By Stephanie Bunnell (Klimaszewski), SVP of Marketing at Aki Technologies, an Inmar Intelligence Company
You couldn’t attend an advertising or technology conference in 2022 without sensing the growing buzz around topics including the metaverse, Gen Z and NFTs. Focusing on the role these topics will play in the year ahead, here’s where marketing leaders should pay close attention.
Next-Gen Loyalty via NFTs
In 2023, we’re heading into an economic climate of brand-switching as consumers favor affordability. Paired with the overall decline in traditional print circulars and coupon-clipping as Gen Z’s spending power grows, expect brands to invest more heavily in Gen Z loyalty.
What will work? Brands seeking Gen Z loyalty must appeal to Gen Z’s waning attention span and authentically align with their values, ranging from self-expression to social impact.
“Living assets” may be one way to win Gen Z loyalty. For example, a living asset NFT would evolve in both design and value with each engagement. Imagine: A Gen Zer posts an NFT socially, which evolves it from 2D to 3D. Wearing it on one’s Roblox avatar for a day unlocks a discount. Wearing it for a week unlocks a donation to a purpose-driven cause.
By aligning with Gen Z’s digital identity and cause motivators, living assets are likely to gain popularity in 2023 as a loyalty solution that works for both consumers and marketers.
With growing interest in metaverse brand activtaions, “built-for-desktop” measurement will be challenged. Brands will need to favor time spent and high-quality engagements over impressions. At least, until critical mass can be achieved.
As marketers well know, you can build and experience but that doesn’t mean people will show up. In 2023, metaverse amplification investment will need to total double or triple a brand’s investment in metaverse production costs to actually get people there.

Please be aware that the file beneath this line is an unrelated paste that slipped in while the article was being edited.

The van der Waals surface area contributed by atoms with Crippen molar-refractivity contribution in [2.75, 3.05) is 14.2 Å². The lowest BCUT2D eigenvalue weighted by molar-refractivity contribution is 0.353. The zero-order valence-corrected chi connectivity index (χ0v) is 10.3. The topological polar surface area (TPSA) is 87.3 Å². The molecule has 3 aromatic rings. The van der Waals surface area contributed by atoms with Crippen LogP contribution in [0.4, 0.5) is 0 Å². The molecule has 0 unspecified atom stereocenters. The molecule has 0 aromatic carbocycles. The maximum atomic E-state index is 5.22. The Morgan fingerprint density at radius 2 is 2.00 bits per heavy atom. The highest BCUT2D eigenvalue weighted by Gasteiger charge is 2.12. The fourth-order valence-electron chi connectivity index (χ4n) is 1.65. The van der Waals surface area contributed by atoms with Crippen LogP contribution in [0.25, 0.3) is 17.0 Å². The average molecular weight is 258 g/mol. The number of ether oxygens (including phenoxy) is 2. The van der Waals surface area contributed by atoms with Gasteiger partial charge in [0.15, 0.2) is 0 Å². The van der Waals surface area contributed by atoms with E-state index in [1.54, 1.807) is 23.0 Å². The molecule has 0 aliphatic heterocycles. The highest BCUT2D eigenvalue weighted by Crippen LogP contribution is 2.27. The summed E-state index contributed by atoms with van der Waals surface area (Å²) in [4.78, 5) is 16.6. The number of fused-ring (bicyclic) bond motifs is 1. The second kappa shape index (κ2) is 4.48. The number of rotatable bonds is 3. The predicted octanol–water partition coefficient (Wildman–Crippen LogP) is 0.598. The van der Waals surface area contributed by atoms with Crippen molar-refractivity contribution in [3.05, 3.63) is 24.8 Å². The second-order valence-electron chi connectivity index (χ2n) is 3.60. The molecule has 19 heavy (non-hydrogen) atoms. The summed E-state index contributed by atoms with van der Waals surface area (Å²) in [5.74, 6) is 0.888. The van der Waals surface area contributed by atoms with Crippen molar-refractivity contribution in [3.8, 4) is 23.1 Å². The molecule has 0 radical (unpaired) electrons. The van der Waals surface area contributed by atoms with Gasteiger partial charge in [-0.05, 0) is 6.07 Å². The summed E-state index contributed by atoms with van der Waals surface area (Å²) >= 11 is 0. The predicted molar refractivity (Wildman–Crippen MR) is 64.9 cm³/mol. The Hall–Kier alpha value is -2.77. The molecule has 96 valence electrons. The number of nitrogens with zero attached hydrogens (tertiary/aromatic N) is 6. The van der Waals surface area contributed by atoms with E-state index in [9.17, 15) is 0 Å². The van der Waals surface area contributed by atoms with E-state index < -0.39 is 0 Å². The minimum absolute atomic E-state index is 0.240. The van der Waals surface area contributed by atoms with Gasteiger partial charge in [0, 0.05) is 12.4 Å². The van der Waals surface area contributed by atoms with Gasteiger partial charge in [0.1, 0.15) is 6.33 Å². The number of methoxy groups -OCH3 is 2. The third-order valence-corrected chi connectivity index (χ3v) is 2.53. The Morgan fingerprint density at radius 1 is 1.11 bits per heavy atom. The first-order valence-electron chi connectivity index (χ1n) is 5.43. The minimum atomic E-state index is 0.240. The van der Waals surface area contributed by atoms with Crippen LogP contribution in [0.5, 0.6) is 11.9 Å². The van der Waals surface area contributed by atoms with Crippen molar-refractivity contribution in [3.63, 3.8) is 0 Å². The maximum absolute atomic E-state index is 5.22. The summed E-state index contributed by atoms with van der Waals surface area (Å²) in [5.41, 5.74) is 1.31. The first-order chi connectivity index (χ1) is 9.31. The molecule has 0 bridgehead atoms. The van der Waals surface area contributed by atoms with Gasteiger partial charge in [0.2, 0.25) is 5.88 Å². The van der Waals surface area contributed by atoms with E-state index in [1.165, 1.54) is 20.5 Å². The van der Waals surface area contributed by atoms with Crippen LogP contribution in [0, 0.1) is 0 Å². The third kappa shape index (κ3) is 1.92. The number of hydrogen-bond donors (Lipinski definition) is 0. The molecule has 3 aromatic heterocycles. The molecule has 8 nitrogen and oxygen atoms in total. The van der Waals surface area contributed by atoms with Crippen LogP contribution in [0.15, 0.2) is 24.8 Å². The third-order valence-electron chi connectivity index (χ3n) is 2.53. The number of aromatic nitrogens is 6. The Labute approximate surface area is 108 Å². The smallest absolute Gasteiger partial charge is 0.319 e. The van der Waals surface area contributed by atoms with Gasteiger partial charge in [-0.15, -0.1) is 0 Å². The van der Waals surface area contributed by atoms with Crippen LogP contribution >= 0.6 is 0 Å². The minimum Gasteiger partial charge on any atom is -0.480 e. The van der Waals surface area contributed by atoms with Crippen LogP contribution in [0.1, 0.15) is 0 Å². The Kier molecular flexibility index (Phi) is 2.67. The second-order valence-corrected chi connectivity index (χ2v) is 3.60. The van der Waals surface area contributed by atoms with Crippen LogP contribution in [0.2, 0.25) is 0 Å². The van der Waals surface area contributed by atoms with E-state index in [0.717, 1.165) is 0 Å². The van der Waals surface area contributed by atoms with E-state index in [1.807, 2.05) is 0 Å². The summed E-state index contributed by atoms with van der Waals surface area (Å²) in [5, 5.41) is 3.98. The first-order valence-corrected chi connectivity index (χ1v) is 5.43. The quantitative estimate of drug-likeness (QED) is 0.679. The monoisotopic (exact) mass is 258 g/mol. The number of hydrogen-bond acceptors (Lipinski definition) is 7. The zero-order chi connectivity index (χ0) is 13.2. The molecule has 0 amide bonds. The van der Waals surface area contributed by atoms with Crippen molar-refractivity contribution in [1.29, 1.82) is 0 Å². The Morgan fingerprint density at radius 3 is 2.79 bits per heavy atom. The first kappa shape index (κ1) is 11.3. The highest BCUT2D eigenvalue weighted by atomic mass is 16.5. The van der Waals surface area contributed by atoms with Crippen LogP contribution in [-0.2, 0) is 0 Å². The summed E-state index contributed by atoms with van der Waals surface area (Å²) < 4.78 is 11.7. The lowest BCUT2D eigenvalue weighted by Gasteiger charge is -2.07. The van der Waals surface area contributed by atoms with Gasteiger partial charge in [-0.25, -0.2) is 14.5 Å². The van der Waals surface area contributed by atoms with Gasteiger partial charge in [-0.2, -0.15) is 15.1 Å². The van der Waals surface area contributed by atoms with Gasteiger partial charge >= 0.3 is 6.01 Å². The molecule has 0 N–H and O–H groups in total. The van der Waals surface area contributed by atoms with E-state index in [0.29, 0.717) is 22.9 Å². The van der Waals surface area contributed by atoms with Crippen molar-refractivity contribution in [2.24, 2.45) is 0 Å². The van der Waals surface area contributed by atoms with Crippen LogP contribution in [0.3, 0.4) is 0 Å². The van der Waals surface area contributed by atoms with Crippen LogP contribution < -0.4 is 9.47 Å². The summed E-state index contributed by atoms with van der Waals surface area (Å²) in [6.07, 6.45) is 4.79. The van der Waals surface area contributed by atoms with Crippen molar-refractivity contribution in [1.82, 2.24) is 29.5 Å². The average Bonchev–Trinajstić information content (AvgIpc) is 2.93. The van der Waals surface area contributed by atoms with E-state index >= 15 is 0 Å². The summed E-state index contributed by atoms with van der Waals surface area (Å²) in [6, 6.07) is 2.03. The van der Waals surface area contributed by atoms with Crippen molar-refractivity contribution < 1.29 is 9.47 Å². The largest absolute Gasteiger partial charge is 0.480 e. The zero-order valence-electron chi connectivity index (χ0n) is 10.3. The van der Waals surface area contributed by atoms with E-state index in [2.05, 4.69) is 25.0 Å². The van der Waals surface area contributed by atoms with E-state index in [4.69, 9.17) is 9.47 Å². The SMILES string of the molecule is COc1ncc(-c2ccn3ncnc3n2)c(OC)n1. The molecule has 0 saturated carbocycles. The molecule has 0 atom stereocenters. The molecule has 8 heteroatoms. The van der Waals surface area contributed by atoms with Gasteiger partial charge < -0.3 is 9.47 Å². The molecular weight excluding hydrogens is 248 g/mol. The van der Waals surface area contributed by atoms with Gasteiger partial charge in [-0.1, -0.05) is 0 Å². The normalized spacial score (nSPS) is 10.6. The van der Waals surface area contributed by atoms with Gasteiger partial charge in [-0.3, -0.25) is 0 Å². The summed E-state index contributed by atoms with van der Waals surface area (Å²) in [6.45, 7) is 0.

Mobile will continue to be the gateway to the metaverse and where brands will look for metaverse amplification opportunities. For example, Nike created a Snapchat lens that promoted Nikeland and Spotify created an in-app playlist promoting Spotify Island on Roblox.
AI-Generated Advertising Creative
AI platforms like Stable Diffusion and Midjourney have unlocked a new universe of capabilities for creators, while OpenAI and GPT-3.5 have commanded their share of recent headlines. Agencies like Publicis and Dentsu are leveraging AI for mood boards and brainstorming, yet, with reservations about brand safety, brands haven’t yet graduated to running fullly AI-generated advertisements, despite this having extensive future potential.
Currently, one can prompt OpenAI to “Write an advertisement for Cheetos to drive sales and engagement among 18-24-year-olds” or “Sell me on why Cheetos will make me more popular” or “Write an Instagram post for Cheetos by Kim Kardashian about how she eats them before every photoshoot.” The results are intelligently varied, as you can see:
The novelty and convenience of AI is sure to drive new brand safeguards into AI algorithms and platforms in 2023. When brands are confident that the appropriate level of brand safety assurances are in place, they’ll lean into artificial intelligence to creative advertising with scale and with a relevance that was unimaginable before.
As 2023’s economic climate shifts and Gen Z’s spending power grows, brands will need to adapt and harness the loyalty-building power of NFTs, the increasing relevance of the metaverse and the untapped potential of AI. Marketing leaders should keep a close eye on these trends and consider how they can be incorporated into their strategies in order to capitalize on the top advertising technology innovation expected for the year ahead.